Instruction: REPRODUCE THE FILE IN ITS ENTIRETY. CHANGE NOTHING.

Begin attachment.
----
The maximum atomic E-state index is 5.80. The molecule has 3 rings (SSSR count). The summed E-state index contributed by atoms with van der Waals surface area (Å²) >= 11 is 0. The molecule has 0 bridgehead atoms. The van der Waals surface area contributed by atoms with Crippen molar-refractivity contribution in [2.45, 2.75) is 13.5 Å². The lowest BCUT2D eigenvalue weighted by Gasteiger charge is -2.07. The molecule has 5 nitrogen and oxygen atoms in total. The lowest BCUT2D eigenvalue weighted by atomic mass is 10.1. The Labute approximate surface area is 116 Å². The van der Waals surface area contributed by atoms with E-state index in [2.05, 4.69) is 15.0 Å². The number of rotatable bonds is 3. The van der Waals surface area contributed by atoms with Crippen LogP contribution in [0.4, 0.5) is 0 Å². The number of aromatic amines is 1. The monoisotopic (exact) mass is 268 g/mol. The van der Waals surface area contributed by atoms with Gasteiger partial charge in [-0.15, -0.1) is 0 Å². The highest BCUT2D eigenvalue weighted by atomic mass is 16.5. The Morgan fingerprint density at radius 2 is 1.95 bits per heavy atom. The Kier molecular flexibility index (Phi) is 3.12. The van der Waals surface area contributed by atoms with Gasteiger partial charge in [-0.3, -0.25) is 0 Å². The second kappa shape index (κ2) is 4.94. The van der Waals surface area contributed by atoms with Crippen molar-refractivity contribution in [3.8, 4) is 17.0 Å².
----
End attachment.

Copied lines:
The maximum atomic E-state index is 5.80. The molecule has 3 rings (SSSR count). The summed E-state index contributed by atoms with van der Waals surface area (Å²) >= 11 is 0. The molecule has 0 bridgehead atoms. The van der Waals surface area contributed by atoms with Crippen molar-refractivity contribution in [2.45, 2.75) is 13.5 Å². The lowest BCUT2D eigenvalue weighted by Gasteiger charge is -2.07. The molecule has 5 nitrogen and oxygen atoms in total. The lowest BCUT2D eigenvalue weighted by atomic mass is 10.1. The Labute approximate surface area is 116 Å². The van der Waals surface area contributed by atoms with E-state index in [2.05, 4.69) is 15.0 Å². The number of rotatable bonds is 3. The van der Waals surface area contributed by atoms with Crippen LogP contribution in [0.4, 0.5) is 0 Å². The number of aromatic amines is 1. The monoisotopic (exact) mass is 268 g/mol. The van der Waals surface area contributed by atoms with Gasteiger partial charge in [-0.15, -0.1) is 0 Å². The highest BCUT2D eigenvalue weighted by atomic mass is 16.5. The Morgan fingerprint density at radius 2 is 1.95 bits per heavy atom. The Kier molecular flexibility index (Phi) is 3.12. The van der Waals surface area contributed by atoms with Gasteiger partial charge in [-0.3, -0.25) is 0 Å². The second kappa shape index (κ2) is 4.94. The van der Waals surface area contributed by atoms with Crippen molar-refractivity contribution in [3.8, 4) is 17.0 Å².